• by arth1 ( 260657 )

        But boy, would he get the pinkish orange atmosphere of Naboo down pat!

      • incomprehensible dialog, and scenes with people and aliens standing around not saying anything.

        George Lucas already did that - they're called the prequels.

      • by Torodung ( 31985 )

        And Darth Vader would be sucking on Nitrous Oxide. Actually, that scene with the robot factory in Episode Two stole a few things from Eraserhead.

    • Oh yes, that's what Blade Runner needs - a HUGE cg budget and an even thinner plot. Did I mention a HUGE cg budget?

      Throwing a HUGE cg budget is Hollywood's answer to everything.

      • Don't forget unecessary 3D. It wouldn't be a modern remake without lots of people holding everyday items meaningfully towards camera, running at the camera or exploding in the direction of the camera. I'll put my money right now on seeing at least one scene where Tyrell Corp's owl flies at the camera.
    • man that was a good movie. with the little guy talking about 'meesa no jibber jabber', so great - a classic film

      Has the day really arrived that when someone says "Star Wars" people think of episode 1 first?

      • by RoboRay ( 735839 )

        There is no Episode I. It's just IV, V, and VI. Period.

        And really, I'd prefer just IV, V and the Tatooine portion of VI.

        • And really, I'd prefer just IV, V and the Tatooine portion of VI.

          Yes. Right up to - but not including - the ridiculously stupid and wasteful Boba Fett death scene.

  • No Respect (Score:4, Insightful)

    by AvderTheTerrible ( 1960234 ) on Thursday August 18, 2011 @11:13PM (#37137856)
    It seems like Hollywood just can't be content to let a good work stand on its own. Sooner or later everything good has to get either a sequel, prequel, or remake. It's just disrespectful, in my opinion, to works that are actually good and stand the test of time on their own. Not everything has to be turned into a cash cow.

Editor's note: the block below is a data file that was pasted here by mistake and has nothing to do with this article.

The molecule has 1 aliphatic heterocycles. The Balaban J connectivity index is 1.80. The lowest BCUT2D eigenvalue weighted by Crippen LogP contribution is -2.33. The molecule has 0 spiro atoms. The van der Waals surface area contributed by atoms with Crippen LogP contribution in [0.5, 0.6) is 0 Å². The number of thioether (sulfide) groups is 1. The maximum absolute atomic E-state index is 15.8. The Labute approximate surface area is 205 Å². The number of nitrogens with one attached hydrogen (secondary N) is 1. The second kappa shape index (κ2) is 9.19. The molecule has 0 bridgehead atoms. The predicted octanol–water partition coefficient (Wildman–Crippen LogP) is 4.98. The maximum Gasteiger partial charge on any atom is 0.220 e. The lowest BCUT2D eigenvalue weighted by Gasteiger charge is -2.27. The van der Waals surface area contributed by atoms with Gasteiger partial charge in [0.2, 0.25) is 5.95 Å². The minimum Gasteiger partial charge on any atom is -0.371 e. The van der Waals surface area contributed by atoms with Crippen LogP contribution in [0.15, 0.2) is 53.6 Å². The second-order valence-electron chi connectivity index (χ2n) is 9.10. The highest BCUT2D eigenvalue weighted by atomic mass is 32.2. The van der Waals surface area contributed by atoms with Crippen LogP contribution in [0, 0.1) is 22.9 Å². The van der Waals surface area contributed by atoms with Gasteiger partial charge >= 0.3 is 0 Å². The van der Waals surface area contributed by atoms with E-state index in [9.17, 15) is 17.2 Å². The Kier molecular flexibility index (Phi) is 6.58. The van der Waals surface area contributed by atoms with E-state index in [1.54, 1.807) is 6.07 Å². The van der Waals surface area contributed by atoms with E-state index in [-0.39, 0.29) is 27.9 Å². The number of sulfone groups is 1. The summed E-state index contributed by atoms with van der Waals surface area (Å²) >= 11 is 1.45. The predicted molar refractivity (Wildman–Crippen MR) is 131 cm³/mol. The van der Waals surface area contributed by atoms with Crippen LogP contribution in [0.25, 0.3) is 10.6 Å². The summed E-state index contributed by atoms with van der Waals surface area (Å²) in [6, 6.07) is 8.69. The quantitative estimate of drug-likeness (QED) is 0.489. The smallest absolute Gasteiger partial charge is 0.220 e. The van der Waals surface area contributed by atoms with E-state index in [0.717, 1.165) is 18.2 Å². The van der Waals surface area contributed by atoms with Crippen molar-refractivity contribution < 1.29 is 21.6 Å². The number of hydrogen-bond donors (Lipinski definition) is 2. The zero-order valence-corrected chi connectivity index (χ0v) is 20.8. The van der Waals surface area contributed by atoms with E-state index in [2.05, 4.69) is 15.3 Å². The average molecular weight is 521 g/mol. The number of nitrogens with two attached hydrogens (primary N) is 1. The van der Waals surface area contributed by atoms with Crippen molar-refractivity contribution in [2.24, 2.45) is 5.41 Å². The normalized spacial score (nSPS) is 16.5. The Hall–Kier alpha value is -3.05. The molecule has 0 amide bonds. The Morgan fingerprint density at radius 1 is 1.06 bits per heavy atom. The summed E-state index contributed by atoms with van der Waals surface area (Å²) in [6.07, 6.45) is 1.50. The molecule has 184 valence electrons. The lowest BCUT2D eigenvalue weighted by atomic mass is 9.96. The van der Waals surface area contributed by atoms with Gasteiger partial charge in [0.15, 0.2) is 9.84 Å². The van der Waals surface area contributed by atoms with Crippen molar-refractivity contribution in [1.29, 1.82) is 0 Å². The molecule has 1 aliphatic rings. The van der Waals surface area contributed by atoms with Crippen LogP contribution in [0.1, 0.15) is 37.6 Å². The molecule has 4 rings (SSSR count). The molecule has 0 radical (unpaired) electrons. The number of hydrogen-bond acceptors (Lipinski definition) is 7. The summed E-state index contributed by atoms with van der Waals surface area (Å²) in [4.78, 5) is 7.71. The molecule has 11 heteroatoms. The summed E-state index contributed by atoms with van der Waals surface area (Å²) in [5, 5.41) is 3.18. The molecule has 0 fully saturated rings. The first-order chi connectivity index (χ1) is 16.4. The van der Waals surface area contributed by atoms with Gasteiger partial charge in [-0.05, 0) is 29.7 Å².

• by tloh ( 451585 )

      Cheer up, sport! There are a few things in Hollywood worth looking forward to. I'm been anticipating Cameron's "Battle Angel" adaptation for many years now. Ever since I saw this computer rendered action sequence [] years ago, I've wondered how awesome a feature length adaptation would be. With the production work of "Avatar" as the proving ground for what he needs to shoot the movie, I've got high expectations! Incidentally, the original manga that "Battle Angel" is based on was heavily influenced by t

    • Not everything has to be turned into a cash cow.

      <Hollywood producer>Yes. Yes it does.</Hollywood producer>

    • If so, there'd be a remake of "Citizen Kane" built around Murdoch's life.

    • by Grismar ( 840501 )

      Unlike the Star Wars situation, nobody sofar seems to be intent on modifying the original Blade Runner at an attempt to substitute it. Making a prequel or sequel doesn't modify the original in any meaningful way, although having the same director on does muddy the water somewhat. Quite frankly I would have preferred another director picking up this project for exactly that reason.

      Also, [] (in particular the bottom strip, of course)

    • I, for one, liked the Tron sequel.

      I also liked The Dark Knight.